Beauty surrounds us, but we usually need to be walking in a garden to know it - Rumi
Today, 11 November 2019, marks the 100th Anniversary of the signing of the Armistice bringing the Great War to an end. There is now no one left who fought in that war and the numbers of those who served in the Second World War are fast declining. Soon those wars will vanish into history, rather like the Battle of Waterloo or the Norman Conquest of 1066. The names of those who fought and died are recorded on the War Memorials in towns and villages across the country and overseas, and their memory is precious to their families, of course, but the events themselves will largely be forgotten..
Let us not forget, however those whose names are not recorded anywhere. Those who served on the Home Front, and whose service and sacrifice is not so often remembered: the hospital staff, the fire and ambulance crews who worked and gave their lives when enemy bombing and the resulting fires put them in, perhaps as great danger as those who served on the front line. Let us not forget those unsung heroes who drove the trains transporting vital supplies and material across the country nor those working in the docks to unload the precious supplies from ships arriving from across the world, nor those who worked to repair those damaged ships under constant bombing.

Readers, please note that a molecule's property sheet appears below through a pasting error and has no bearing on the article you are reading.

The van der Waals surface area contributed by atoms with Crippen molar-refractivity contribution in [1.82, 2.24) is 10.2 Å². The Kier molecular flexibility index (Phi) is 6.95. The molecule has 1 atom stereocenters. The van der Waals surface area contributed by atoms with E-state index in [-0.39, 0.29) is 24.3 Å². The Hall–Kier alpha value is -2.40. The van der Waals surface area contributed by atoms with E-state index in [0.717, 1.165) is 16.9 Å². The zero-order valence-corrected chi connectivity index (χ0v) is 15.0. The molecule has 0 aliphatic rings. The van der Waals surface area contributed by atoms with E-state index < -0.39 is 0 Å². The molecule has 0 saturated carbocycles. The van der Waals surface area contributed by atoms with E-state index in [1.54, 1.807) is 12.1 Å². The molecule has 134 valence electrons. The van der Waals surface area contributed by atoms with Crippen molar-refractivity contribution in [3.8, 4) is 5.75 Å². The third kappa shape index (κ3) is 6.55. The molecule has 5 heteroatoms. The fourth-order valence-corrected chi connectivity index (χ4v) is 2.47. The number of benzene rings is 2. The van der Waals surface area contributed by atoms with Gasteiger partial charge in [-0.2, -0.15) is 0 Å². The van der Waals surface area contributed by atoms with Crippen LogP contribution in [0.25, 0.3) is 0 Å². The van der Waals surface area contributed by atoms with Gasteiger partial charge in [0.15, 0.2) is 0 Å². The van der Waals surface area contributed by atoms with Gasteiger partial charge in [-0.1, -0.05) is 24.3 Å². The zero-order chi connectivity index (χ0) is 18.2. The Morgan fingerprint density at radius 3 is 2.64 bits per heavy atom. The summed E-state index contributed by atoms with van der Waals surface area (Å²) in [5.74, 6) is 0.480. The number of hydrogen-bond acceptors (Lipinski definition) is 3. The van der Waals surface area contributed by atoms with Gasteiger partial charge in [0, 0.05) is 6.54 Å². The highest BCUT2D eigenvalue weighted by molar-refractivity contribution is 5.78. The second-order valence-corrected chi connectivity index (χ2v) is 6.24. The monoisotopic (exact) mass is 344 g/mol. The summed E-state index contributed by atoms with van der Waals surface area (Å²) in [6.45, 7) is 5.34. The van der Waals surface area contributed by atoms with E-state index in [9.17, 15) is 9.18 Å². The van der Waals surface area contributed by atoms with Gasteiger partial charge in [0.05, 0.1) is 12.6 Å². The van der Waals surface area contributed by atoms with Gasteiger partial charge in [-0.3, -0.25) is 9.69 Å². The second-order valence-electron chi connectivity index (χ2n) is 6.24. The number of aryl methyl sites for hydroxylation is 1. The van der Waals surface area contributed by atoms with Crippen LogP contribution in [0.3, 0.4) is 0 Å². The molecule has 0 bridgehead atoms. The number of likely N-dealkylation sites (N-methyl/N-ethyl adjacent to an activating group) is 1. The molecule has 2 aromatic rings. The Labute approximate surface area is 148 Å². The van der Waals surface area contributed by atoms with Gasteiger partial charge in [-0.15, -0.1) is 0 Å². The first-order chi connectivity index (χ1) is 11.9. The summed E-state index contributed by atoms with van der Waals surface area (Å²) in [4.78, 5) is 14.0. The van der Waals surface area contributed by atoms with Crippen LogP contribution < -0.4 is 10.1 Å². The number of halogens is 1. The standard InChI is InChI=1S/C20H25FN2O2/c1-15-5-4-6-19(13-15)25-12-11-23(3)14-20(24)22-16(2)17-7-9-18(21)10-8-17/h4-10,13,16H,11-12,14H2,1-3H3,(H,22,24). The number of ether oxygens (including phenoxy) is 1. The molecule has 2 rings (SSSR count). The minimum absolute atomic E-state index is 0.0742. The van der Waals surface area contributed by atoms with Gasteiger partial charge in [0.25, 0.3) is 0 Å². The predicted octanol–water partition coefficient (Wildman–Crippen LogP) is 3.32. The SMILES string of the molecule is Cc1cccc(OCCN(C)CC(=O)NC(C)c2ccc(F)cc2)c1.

I remember this year an air force man whose plane was shot down over enemy territory and so spent the rest of the war in a POW camp in Germany. His ability to play the violin helped to cover the noise made by those digging a tunnel to escape captivity. The episode was made into a film called, I think, the Great Escape. You may have seen it. His wartime experiences did not leave him bitter for after the war ended he returned to teaching. He taught us German and Russian but he also organised and accompanied a number of Student Exchange visits with a school near Cologne in Germany. At the time of our visit the scars of war were still evident on the Cathedral and elsewhere in the city where a number of bridges across the Rhine had been destroyed, making life difficult for the general public.
One of the things we discovered from that exchange was that the German boys were just like us, with the same hopes and fears, and the same love of a good game of football! Equally amazing, given what had so recently passed and the disruption caused to their lives in consequence, was the warmth with which they and their parents welcomed us into their homes. All thoughts of war were forgotten, peace reigned, we were all friends.
Thanks for that lesson of peace and friendship, Tom. May you rest in peace.
Peter is a father and a grandfather who has been retired from full time employment for a number of years